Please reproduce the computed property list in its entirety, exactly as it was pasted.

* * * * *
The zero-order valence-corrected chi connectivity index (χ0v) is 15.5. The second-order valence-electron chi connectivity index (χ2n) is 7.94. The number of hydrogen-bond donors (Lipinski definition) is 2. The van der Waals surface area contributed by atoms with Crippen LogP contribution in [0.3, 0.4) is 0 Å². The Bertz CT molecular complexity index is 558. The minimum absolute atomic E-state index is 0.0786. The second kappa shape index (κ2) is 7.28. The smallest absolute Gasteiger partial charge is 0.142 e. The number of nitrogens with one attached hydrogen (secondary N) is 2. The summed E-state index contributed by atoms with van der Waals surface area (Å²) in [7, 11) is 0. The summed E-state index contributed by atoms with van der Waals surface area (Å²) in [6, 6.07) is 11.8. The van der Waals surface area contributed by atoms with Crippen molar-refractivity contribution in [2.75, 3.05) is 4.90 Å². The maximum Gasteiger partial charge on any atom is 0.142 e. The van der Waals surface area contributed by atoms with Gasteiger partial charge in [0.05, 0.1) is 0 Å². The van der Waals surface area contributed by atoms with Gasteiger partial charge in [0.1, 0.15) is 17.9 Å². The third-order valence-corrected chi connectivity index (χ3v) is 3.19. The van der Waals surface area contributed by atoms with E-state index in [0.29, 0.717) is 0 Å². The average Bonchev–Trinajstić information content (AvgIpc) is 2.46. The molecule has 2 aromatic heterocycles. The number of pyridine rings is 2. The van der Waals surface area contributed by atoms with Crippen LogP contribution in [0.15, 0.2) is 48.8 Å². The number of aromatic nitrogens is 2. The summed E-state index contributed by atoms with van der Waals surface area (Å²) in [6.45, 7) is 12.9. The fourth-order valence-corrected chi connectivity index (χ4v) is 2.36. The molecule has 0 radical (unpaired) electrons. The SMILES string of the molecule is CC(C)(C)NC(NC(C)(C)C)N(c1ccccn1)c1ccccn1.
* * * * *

The zero-order valence-corrected chi connectivity index (χ0v) is 15.5. The second-order valence-electron chi connectivity index (χ2n) is 7.94. The number of hydrogen-bond donors (Lipinski definition) is 2. The van der Waals surface area contributed by atoms with Crippen LogP contribution in [0.3, 0.4) is 0 Å². The Bertz CT molecular complexity index is 558. The minimum absolute atomic E-state index is 0.0786. The second kappa shape index (κ2) is 7.28. The smallest absolute Gasteiger partial charge is 0.142 e. The number of nitrogens with one attached hydrogen (secondary N) is 2. The summed E-state index contributed by atoms with van der Waals surface area (Å²) in [7, 11) is 0. The summed E-state index contributed by atoms with van der Waals surface area (Å²) in [6, 6.07) is 11.8. The van der Waals surface area contributed by atoms with Crippen molar-refractivity contribution in [2.75, 3.05) is 4.90 Å². The maximum Gasteiger partial charge on any atom is 0.142 e. The van der Waals surface area contributed by atoms with Gasteiger partial charge in [0.05, 0.1) is 0 Å². The van der Waals surface area contributed by atoms with Gasteiger partial charge in [0.1, 0.15) is 17.9 Å². The third-order valence-corrected chi connectivity index (χ3v) is 3.19. The van der Waals surface area contributed by atoms with E-state index in [0.29, 0.717) is 0 Å². The average Bonchev–Trinajstić information content (AvgIpc) is 2.46. The molecule has 2 aromatic heterocycles. The number of pyridine rings is 2. The van der Waals surface area contributed by atoms with Crippen LogP contribution in [0.15, 0.2) is 48.8 Å². The number of aromatic nitrogens is 2. The summed E-state index contributed by atoms with van der Waals surface area (Å²) in [6.45, 7) is 12.9. The fourth-order valence-corrected chi connectivity index (χ4v) is 2.36. The molecule has 0 radical (unpaired) electrons. The SMILES string of the molecule is CC(C)(C)NC(NC(C)(C)C)N(c1ccccn1)c1ccccn1.